In a London psychiatric hospital, an enigmatic patient claims to be the son of an African dictator - a story that becomes unnervingly plausible. An incendiary tale of race, madness and a Darwinian power struggle at the heart of a dying National Health Service, Blue/Orange premiered at London's Cottesloe Theatre in April 2000 and transferred to the West End in 2001.
Paperback, 128 pages
April 13th 2000
by Bloomsbury Methuen Drama
A play about the struggle of power, race and use of language in an NHS hospital. The language and plot developments are clever, slowly weaving the characters and their words together it also harks back to the PC brigade of what you can and call people and what is procedure and what is right and if being PC is right. It is also a bit Pinteresque as the action all takes place in one room over the course of a day. Worth a read for anyone interested in contemporary theatre or race in theatre.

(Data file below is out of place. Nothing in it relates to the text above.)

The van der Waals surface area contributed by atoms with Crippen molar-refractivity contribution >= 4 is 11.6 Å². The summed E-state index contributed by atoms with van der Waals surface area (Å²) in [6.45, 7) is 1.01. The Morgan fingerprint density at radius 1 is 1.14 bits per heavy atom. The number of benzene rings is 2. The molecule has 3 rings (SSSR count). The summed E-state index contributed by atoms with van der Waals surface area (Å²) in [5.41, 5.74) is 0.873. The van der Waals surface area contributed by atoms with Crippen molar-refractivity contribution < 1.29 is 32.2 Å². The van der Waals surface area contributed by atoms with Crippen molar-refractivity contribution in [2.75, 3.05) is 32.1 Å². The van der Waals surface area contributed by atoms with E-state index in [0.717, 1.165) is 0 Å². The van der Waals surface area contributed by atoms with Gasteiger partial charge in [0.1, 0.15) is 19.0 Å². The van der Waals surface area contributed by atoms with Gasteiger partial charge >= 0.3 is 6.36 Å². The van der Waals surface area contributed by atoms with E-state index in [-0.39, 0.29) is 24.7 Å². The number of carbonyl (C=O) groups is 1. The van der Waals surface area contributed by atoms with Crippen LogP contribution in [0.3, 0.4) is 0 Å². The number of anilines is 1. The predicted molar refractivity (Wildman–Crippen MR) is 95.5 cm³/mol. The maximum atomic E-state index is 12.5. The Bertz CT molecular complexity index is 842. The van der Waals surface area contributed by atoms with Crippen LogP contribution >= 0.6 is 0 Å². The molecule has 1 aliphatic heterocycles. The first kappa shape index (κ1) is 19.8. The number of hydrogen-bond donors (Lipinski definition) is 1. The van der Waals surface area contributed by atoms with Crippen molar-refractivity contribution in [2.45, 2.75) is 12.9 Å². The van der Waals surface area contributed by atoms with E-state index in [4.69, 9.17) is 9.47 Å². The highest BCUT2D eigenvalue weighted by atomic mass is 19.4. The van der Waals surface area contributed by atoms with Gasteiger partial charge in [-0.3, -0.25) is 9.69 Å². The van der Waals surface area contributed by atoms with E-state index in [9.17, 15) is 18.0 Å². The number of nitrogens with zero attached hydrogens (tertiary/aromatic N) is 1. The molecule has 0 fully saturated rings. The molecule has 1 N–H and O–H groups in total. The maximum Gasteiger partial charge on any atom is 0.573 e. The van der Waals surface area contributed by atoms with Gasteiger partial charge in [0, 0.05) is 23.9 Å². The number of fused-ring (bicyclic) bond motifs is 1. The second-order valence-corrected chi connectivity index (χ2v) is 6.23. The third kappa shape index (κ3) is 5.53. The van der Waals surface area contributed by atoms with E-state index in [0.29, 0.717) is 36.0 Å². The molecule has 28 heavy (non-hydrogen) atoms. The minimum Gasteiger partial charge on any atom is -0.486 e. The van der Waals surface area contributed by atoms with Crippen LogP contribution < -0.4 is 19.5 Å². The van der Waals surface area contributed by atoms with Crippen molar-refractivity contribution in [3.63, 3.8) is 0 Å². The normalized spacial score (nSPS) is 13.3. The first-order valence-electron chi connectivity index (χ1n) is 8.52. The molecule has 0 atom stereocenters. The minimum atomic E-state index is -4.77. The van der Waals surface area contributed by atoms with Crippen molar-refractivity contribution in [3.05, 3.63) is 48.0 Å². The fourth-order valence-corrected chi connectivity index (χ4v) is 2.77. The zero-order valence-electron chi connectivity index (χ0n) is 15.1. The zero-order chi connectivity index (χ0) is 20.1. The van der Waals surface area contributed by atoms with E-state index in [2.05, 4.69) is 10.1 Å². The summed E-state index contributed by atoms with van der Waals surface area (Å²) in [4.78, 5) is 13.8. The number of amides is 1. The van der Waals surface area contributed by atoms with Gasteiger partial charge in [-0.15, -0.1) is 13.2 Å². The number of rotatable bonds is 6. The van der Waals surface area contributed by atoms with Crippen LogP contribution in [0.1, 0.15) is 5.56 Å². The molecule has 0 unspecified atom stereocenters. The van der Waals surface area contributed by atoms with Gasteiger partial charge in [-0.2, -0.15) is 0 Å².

I saw the West End production with Bill Nighy as the consultant and it was fabulous. Later I saw I rather poor rendition of the same play at the Intiman Theatre in Seattle. This tells me that much of the power of the book is in the subtext. The fundamental insecurity of the three main characters is not so much in the words as in the group dynamics; all of them have vulnerabilities. Sometimes funny, sometimes frightening, this remains one of my favorite late 20th Century Plays.